Derek Fisher, OF, Astros (Short-season Tri-City)
After failing to sign the first overall selection in the 2014 draft, Brady Aiken (LHP, Cathedral Catholic (San Diego)), and potential over-slot fifth rounder Jacob Nix (RHP, Los Alamitos HS (Calif.)), due to a messy set of negotiations surrounding some unexpected findings in Aiken’s medicals, the Astros will look to former University of Virginia standout and 37th overall selection Derek Fisher to anchor their 2014 draft class. Fisher missed six weeks of his junior year thanks to a broken hamate bone and is just now starting to get back to the point where his double-plus raw power is playing in-game.
Reports on multiple Cubs third basemen, Reynaldo Lopez, Byron Buxton, Dante Bichette Jr., and more.
Reynaldo Lopez, RHP, Nationals (Low-A Hagerstown) Two weeks of "you need to go see Reynaldo Lopez pitch" texts finally sent me on a journey to Hagerstown. Surprisingly, Lopez displayed one of the most exuberant pitching performances I have witnessed all season, sitting 94 to 98 mph with life, a biting curveball, and developing changeup. In fact, it is quite interesting how a player of this caliber can be so hidden from the public eye. I wrote a scouting report on him, but wanted to shed some light on the backstory.
Lopez was signed out of the Dominican Republic for $17,000, nothing relative to many international bonuses. From all reports I've received, Lopez routinely sat 88 to 91 mph when he first signed. The Nationals began to make mechanical changes, specifically with how he held his glove on delivery. Lopez dealt with an injury that shut him down in Short-Season Auburn, so he did not have much time to audition for the state-side crowds. Now, fully healthy, he has taken off. He is the definition of a "pop-up" prospect and everyone should remember his name moving forward. This is one of the best pitchers no one is talking about. The journey is still long, but the raw talent is undeniable. —Tucker Blair
Prospect writeups on the good (Manuel Margot), the disappointing (Eddie Rosario), and the very young (Brody Wofford), among others.
Manuel Margot, OF, Red Sox (High-A Salem)
When we put together Boston’s Top 10 list last offseason, Margot was a player in the mix for one of the final slots, but we ultimately decided to place him in the “On the Rise” section. The thinking centered on the sizable gap between present product and future vision for the 19-year-old. Tack on that he had yet to be tested with a full-season assignment and the result was tabbing him as a possible future, but not necessarily present, top-10 player.
My experience with Margot runs deep. He has the loose hands I love to see in a hitter, especially one whose offensive game is going to focus on hard line drives into the gaps. Margot does surprise with more raw power than initially meets the eye, but my view is that his peak potential is a top-of-the-order type with a contact-oriented approach and doubles power. Reports and chatter have indicated increased comfort at the plate, which has driven more of his natural hitting ability to the surface. This season has been a step forward, enough of one that putting Margot’s name in the organization’s Top 10 is a foregone conclusion. —Chris Mellen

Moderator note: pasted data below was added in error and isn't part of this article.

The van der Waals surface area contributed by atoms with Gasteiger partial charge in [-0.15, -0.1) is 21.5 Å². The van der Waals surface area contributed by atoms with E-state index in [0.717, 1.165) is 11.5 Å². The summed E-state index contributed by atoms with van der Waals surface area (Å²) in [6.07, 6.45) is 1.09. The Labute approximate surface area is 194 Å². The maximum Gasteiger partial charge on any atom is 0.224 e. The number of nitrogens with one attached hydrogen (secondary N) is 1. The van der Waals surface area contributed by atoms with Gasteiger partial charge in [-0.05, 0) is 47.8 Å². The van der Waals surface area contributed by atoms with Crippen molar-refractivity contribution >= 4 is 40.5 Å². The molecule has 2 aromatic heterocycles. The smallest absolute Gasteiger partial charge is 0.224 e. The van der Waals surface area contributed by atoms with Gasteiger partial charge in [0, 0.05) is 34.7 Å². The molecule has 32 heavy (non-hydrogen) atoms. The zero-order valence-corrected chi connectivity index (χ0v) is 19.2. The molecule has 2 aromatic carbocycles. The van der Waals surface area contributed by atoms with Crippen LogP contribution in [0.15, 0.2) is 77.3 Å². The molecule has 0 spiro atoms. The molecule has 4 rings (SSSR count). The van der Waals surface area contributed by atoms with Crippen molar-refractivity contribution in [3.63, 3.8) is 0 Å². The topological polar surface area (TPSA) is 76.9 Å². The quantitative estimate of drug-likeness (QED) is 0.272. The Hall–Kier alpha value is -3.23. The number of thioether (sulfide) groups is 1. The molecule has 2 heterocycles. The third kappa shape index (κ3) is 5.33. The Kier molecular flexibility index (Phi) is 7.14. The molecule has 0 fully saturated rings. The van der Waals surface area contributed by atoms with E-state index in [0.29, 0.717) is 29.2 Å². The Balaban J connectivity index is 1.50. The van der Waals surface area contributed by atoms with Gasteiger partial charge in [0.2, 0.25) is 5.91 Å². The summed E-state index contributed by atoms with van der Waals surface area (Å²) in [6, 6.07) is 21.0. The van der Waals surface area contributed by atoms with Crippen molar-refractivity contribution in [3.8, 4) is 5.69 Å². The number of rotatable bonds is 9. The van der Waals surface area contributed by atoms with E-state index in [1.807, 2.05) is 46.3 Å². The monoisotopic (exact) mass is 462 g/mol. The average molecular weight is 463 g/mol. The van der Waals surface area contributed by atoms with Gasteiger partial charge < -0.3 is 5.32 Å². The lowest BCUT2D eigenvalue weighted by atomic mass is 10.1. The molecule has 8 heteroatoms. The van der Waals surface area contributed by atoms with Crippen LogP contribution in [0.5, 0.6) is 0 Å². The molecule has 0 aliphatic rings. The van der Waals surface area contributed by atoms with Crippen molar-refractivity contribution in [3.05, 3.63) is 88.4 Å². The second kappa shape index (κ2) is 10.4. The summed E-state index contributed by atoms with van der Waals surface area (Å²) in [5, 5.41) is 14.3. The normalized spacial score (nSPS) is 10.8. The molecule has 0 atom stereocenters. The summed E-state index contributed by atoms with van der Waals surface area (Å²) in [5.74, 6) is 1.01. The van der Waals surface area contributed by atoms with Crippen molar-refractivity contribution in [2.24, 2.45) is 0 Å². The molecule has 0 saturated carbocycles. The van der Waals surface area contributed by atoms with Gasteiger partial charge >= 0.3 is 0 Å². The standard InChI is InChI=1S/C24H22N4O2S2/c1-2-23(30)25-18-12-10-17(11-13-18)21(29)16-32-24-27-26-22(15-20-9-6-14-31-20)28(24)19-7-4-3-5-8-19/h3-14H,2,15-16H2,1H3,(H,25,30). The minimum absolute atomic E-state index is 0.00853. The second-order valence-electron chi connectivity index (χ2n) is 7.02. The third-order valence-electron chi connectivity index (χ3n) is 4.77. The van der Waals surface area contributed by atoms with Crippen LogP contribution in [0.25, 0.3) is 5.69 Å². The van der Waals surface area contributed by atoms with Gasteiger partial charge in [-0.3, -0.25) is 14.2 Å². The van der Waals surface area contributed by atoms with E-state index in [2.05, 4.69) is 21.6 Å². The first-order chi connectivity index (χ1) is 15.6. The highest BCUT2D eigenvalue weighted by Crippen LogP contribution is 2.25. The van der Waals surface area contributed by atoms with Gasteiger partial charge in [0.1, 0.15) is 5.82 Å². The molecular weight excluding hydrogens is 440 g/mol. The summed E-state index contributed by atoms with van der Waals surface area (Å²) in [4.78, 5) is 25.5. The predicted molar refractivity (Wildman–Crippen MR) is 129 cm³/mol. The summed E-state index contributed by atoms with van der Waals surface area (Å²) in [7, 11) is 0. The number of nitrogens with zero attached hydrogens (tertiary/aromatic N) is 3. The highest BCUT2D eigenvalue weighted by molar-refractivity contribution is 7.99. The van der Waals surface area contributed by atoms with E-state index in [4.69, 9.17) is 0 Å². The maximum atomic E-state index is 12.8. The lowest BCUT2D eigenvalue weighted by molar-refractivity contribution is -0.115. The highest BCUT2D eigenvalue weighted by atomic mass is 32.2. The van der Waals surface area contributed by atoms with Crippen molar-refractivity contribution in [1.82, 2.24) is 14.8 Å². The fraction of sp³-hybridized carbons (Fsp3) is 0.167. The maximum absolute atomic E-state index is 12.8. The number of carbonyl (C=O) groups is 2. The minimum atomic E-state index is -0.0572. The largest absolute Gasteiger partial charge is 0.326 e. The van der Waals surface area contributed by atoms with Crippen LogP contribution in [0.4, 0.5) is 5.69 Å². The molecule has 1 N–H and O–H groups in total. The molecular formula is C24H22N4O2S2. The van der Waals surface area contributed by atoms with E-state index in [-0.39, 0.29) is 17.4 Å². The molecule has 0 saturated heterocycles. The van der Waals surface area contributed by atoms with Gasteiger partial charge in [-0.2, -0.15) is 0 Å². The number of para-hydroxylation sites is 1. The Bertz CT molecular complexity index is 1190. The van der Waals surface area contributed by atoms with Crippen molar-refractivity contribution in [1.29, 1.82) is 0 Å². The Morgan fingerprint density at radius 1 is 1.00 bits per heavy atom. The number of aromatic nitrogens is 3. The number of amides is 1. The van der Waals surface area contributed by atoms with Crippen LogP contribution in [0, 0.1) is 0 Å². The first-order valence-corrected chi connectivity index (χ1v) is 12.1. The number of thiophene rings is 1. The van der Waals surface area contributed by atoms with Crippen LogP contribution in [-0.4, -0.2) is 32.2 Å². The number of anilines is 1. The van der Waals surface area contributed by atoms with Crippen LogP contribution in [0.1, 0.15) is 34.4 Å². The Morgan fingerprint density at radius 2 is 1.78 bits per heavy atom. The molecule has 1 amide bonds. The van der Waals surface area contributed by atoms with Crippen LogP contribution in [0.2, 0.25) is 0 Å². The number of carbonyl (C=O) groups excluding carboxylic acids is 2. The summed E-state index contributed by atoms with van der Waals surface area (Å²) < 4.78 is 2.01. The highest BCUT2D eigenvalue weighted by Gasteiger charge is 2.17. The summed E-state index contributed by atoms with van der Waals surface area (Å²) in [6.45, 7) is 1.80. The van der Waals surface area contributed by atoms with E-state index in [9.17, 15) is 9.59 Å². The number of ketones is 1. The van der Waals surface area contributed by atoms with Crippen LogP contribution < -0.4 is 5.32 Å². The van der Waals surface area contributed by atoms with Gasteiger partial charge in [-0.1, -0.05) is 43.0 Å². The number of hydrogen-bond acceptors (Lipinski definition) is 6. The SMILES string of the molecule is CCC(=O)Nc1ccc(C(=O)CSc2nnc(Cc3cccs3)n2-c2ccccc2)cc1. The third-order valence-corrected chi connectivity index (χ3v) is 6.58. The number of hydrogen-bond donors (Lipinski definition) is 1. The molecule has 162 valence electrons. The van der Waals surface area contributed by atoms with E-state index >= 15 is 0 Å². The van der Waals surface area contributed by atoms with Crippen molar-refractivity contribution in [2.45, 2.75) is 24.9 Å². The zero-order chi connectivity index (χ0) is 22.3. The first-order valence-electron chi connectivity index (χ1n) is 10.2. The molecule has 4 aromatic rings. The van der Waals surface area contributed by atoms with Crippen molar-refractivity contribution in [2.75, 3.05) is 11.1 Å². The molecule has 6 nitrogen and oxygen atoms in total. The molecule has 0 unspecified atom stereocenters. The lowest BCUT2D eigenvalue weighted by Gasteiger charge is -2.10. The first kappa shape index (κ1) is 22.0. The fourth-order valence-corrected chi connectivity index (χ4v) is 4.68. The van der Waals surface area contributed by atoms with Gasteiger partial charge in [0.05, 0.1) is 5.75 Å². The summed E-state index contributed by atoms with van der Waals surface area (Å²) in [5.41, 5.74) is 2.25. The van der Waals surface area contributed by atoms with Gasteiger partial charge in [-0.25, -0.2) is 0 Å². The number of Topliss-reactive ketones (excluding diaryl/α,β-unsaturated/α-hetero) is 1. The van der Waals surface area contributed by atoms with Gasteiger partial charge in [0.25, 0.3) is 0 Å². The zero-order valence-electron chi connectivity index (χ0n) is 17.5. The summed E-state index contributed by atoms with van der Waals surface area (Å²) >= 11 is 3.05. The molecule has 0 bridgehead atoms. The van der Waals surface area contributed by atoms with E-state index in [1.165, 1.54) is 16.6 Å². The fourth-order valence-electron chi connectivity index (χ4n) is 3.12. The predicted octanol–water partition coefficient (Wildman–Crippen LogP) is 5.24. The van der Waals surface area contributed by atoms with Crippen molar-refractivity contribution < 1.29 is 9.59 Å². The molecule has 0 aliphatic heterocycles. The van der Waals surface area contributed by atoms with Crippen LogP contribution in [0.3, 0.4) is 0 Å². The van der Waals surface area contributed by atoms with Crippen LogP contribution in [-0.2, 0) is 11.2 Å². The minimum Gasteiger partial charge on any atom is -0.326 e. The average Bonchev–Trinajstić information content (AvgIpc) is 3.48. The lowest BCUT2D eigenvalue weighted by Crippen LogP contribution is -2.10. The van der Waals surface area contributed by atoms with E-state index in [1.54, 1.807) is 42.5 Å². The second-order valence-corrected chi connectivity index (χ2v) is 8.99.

BP breaks all the rules, bringing you 11 prospect capsules in this Ten Pack, including the fast-tracked Nomar Mazar, the slow-tracked Dorssys Paulino, and three Area Code Games participants
Nomar Mazara, OF, Rangers (Double-A Frisco)
The Rangers recently decided to skip Mazara past High-A, which not only speaks to the 19-year-old’s talent, but also to a strong belief in his makeup. The outfielder oozes ease, especially with his swing. Maraza has the loose hands, lift in his stroke, raw power, and innate bat-to-ball ability to grow into a middle-of-the-order thumper down the line. Beyond the tools and progress Mazara has made with them this season, the promotion presents major clues regarding his makeup. It’s a stamp of approval that Mazara is mentally ready to handle an accelerated assignment to finish out the year, one that will see him face older and more experienced competition. It’s a placement that may lead to initial struggles, but he can handle them and apply what he learns as he continues moving up the chain. —Chris Mellen
Jan Hernandez, 3B, Phillies (Short-season Williamsport)
What caught my eye was the bat speed. The right-handed hitter flashes extremely quick wrists. He has a whip-like stroke and the head of the bat gets through the zone in a hurry. The pull-side contact is loud and hard. There is also some lift that produces carry. The swing is presently geared more toward power than contact, and my early feeling is that the hit tool will consequently be only average. Hernandez will also need to make adjustments to get to that level. The 19-year-old is very aggressive, with barely a plan in place. He hacks at pretty much everything. This is understandable for a player of his experience, but still something that will need refinement. In addition, the approach is oriented toward pulling the ball; this shows in the way Hernandez lunges at offerings middle-to-away and how his head pulls way off the ball at times. The present package is raw and crude, but my vision for the long term sees the potential for a sixth or seventh place hitter with some power. —Chris Mellen